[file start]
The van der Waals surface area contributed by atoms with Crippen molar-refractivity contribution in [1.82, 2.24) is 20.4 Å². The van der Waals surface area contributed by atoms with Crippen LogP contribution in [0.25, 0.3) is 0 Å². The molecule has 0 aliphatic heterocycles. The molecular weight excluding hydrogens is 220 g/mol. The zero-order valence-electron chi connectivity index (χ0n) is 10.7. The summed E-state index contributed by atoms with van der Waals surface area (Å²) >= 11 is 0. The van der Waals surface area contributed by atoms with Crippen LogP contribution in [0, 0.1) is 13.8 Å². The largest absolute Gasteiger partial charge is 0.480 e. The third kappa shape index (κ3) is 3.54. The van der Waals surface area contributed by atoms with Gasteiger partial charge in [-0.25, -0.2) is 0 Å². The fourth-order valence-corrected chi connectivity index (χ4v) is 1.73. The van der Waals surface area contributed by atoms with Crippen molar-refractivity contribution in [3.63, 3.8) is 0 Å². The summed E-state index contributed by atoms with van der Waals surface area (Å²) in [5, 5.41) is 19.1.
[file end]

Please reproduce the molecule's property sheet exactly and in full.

The van der Waals surface area contributed by atoms with Crippen molar-refractivity contribution in [1.82, 2.24) is 20.4 Å². The van der Waals surface area contributed by atoms with Crippen LogP contribution in [0.25, 0.3) is 0 Å². The molecule has 0 aliphatic heterocycles. The molecular weight excluding hydrogens is 220 g/mol. The zero-order valence-electron chi connectivity index (χ0n) is 10.7. The summed E-state index contributed by atoms with van der Waals surface area (Å²) >= 11 is 0. The van der Waals surface area contributed by atoms with Crippen LogP contribution in [0, 0.1) is 13.8 Å². The largest absolute Gasteiger partial charge is 0.480 e. The third kappa shape index (κ3) is 3.54. The van der Waals surface area contributed by atoms with Gasteiger partial charge in [-0.25, -0.2) is 0 Å². The fourth-order valence-corrected chi connectivity index (χ4v) is 1.73. The van der Waals surface area contributed by atoms with Crippen molar-refractivity contribution in [3.63, 3.8) is 0 Å². The summed E-state index contributed by atoms with van der Waals surface area (Å²) in [5, 5.41) is 19.1.